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Factors Influencing Return to Work After Aneurysmal Subarachnoid Hemorrhage

Harris, Catherine

Journal of Neuroscience Nursing: August 2014 - Volume 46 - Issue 4 - p 207–217
doi: 10.1097/JNN.0000000000000067

ABSTRACT Background: Aneurysmal subarachnoid hemorrhage (aSAH) is a type of stroke that affects women and men with a mean age of 50 years. Return to work (RTW) has been cited as a strategic goal of patients after injury; however, success rates are low in multiple studies. Therefore, the purpose of this study was to investigate factors influencing RTW after aSAH. The study design was a cross-sectional design at 1–2 years after injury to assess work status in 134 patients who were treated for aSAH. Participants were recruited at one hospital setting via mailed invitations. They were interviewed over the telephone after consent was obtained for chart review and to participate in the study. Eligible participants were asked to complete the Brief Illness Perception Questionnaire and the Functional Status Questionnaire. Data analysis was performed using univariate analysis and logistic regression with Statistical Package for the Social Sciences software. Results: There was a moderate negative correlation between illness perception and RTW. Illness perception was found to significantly predict failure to RTW, whereas marital status improved the prediction model to significantly predict successful RTW. Conclusions: This study addressed a gap in the literature regarding work status after aSAH and has provided direction for further investigation. Addressing issues surrounding patients’ perception of illness may serve as an important conduit to remove barriers to RTW. Recognition of these barriers to RTW in assessing a person’s illness perception may be the key to the development of interventions in the recovery process.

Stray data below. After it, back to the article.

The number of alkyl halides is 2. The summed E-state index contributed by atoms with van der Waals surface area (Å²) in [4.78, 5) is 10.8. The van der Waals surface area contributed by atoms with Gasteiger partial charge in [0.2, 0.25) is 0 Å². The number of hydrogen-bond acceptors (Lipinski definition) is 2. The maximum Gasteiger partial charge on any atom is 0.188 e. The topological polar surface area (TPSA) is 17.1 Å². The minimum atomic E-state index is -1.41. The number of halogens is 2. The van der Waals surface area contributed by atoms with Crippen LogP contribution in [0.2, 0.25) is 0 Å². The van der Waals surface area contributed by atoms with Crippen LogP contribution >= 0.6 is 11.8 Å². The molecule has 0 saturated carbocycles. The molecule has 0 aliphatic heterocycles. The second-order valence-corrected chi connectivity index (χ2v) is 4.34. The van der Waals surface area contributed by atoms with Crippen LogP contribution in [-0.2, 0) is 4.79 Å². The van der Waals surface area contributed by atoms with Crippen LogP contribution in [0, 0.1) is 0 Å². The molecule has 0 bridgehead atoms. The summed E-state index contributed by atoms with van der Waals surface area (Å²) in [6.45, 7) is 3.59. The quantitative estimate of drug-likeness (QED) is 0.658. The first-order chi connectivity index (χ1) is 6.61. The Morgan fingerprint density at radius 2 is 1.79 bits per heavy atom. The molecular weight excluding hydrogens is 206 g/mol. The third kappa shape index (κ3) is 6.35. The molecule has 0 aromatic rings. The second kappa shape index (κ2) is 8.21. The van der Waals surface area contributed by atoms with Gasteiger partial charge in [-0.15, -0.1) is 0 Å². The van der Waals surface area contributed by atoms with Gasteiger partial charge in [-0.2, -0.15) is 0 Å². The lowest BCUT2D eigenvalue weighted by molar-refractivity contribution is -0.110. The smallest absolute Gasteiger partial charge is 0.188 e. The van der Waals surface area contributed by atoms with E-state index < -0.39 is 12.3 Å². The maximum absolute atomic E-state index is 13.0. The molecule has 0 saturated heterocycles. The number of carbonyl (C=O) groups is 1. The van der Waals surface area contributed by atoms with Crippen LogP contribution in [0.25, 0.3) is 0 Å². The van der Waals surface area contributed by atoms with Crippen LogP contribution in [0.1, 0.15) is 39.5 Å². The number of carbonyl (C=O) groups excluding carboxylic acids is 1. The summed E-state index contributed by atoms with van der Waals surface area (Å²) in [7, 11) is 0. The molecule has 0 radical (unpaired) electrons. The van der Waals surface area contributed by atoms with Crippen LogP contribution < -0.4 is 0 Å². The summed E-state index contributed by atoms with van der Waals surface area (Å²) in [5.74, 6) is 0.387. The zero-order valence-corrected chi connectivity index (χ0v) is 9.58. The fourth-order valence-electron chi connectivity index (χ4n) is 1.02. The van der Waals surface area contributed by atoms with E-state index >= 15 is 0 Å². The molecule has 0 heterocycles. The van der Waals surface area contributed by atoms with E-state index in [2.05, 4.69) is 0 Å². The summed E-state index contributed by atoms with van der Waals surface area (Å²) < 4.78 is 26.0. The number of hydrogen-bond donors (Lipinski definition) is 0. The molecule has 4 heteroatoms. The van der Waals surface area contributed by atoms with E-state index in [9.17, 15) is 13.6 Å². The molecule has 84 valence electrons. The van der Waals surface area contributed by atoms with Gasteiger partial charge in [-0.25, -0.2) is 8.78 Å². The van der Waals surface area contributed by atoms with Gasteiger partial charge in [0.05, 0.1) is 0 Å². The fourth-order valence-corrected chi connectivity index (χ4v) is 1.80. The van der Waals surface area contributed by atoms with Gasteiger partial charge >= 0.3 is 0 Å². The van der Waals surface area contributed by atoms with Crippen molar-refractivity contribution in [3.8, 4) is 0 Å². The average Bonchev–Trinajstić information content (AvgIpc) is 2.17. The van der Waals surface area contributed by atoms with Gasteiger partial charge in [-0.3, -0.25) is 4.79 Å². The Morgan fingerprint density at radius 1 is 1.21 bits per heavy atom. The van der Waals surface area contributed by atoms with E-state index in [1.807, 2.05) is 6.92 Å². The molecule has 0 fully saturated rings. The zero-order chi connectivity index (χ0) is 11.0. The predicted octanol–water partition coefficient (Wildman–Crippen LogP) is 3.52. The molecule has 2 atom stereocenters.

Questions or comments about this article may be directed to Catherine Harris, PhD MBA CRNP, at She is an Assistant Professor of Graduate Programs at Jefferson School of Nursing, Philadelphia, PA.

The author declares no conflicts of interest.

© 2014 American Association of Neuroscience Nurses